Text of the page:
The front purpose of the differential is to manage the rotation of your vehicle's wheels. In front-wheel drive (FWD) vehicles, the transmission connects directly to the differential. In contrast, the differential in rear-wheel drive (RWD) sits between the two rear wheels of the vehicle. All-wheel drive (AWD) and similar vehicles will contain both a front differential and a rear differential. The differential is important in making turns and driving on uneven terrain. It allows your wheels to turn at different speeds to prevent skidding of the tires. It also works to prevent loss of traction in soft or uneven terrain (such as dirt roads).
The Importance of Differential Fluid
The differential fluid is usually referred to as differential oil or gear oil. The oil in your differential works to dissipate heat and lubricate the gears. Much like the engine oil, it will lose its ability to lubricate over time and requires regular service. Without healthy differential oil, the differential will rapidly overheat and wear down the gears.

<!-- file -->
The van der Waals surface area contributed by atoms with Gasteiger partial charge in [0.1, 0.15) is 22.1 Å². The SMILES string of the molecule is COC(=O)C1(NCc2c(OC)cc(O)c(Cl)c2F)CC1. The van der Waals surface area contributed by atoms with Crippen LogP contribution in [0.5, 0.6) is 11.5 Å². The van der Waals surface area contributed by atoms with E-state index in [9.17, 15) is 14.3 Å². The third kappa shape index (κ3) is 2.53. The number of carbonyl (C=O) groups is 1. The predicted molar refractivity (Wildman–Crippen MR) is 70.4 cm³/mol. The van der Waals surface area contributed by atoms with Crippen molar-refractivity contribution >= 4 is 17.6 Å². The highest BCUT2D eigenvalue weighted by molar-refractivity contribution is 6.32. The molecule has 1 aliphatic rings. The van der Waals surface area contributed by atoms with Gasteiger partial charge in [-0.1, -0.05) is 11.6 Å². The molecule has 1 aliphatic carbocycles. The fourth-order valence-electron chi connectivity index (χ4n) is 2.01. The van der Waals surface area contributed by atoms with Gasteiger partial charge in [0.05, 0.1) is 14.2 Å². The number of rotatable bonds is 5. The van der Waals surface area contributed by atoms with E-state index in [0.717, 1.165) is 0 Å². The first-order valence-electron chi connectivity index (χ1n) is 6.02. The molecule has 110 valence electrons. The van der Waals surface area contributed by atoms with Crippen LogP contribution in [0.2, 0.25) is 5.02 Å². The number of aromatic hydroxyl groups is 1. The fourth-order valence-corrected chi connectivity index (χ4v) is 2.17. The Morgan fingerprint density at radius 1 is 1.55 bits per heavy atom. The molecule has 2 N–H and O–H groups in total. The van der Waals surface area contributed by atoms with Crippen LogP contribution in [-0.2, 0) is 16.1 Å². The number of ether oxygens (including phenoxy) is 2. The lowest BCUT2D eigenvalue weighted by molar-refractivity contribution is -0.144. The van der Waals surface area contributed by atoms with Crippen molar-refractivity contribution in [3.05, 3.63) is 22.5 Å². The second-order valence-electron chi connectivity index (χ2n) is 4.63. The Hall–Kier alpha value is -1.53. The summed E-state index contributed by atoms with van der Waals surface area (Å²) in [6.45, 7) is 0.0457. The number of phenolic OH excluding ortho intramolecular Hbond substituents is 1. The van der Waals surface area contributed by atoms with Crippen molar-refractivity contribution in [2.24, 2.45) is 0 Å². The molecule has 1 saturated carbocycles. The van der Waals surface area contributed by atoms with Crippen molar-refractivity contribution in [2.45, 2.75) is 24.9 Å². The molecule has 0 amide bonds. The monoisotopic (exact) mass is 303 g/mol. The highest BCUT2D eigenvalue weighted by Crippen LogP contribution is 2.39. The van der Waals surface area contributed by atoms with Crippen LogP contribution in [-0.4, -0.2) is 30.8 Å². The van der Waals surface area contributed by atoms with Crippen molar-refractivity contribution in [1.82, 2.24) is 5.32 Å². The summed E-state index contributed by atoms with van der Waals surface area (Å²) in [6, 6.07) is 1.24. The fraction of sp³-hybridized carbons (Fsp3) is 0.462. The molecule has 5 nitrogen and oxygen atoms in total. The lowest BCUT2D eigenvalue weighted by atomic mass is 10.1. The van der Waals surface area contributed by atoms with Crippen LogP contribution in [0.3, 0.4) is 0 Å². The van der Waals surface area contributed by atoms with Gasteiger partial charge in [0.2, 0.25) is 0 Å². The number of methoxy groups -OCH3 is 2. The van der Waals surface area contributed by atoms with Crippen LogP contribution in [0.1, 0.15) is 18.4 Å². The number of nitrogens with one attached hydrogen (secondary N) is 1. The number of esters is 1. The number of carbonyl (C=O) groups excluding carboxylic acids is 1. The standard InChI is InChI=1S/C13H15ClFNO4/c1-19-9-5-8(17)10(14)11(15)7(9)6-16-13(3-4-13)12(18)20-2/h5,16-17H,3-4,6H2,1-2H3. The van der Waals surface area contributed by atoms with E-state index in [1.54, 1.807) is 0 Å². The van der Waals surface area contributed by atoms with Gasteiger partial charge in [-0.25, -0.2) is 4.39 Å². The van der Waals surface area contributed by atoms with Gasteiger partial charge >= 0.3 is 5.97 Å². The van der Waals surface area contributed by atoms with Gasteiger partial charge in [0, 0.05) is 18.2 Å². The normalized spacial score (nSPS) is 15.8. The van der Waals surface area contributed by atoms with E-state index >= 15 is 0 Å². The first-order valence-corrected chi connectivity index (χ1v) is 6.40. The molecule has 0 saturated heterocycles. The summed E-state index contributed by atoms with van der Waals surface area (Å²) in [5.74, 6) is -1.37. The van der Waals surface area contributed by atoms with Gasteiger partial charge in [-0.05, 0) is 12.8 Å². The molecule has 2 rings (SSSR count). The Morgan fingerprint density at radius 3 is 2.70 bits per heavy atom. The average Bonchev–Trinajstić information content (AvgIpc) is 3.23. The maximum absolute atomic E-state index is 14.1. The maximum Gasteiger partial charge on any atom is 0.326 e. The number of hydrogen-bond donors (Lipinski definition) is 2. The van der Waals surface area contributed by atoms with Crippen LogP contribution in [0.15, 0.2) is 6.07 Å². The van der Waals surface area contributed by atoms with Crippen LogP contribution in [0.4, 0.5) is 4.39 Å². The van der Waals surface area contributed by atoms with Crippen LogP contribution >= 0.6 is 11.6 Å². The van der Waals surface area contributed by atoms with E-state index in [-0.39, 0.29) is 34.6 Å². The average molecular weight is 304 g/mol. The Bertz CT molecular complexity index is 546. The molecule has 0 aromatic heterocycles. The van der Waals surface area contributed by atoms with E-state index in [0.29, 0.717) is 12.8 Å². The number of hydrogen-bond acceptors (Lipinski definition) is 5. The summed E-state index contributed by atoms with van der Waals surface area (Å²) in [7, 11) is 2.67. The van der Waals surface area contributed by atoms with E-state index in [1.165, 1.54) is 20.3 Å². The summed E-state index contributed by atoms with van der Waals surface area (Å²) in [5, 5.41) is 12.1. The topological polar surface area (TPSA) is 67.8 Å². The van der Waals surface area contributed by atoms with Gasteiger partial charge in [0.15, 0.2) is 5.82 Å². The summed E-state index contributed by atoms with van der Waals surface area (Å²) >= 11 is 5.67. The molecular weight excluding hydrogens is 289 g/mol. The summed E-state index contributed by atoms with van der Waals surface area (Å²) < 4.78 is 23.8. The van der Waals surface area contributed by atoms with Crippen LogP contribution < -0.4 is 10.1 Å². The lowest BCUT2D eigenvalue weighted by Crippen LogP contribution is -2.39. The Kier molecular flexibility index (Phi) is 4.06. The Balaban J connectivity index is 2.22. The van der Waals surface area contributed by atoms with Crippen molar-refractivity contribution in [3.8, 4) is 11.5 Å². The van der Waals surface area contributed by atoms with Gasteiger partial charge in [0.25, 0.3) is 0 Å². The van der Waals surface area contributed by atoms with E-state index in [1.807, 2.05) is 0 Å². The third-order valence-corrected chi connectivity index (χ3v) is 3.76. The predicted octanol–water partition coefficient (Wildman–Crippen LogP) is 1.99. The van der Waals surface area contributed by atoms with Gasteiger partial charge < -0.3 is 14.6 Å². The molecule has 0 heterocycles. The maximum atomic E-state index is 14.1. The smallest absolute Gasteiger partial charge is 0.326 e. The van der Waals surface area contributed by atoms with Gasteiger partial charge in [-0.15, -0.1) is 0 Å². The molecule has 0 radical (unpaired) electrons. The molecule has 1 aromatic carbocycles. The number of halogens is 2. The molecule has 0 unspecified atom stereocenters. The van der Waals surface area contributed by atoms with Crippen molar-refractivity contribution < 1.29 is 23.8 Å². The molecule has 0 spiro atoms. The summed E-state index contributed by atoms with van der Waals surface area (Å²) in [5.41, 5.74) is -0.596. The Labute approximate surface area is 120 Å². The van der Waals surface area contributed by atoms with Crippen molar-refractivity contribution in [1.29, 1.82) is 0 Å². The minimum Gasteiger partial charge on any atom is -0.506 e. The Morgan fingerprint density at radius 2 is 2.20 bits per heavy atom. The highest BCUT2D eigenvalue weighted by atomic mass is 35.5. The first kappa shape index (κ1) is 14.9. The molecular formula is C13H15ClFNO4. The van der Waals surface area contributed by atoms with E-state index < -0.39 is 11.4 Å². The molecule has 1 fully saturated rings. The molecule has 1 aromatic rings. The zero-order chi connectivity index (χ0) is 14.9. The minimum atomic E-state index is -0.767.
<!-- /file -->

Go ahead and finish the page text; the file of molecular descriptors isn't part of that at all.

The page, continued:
Is it time to change?
If you've driven over 40,000 miles, it might be a good time to check the fluid. If you hear strange sounds from the differential, such as grinding or howling, it might be too late. At that point, the lack of lubrication has already damaged your gears. Another sign of bad differential oil is a burning smell. The oil will burn when it is no longer able to dissipate heat as it should. Check your vehicle's manual for a specific time interval. JAMHS Auto recommends a differential flush every 30,000 miles as part of your driveline service.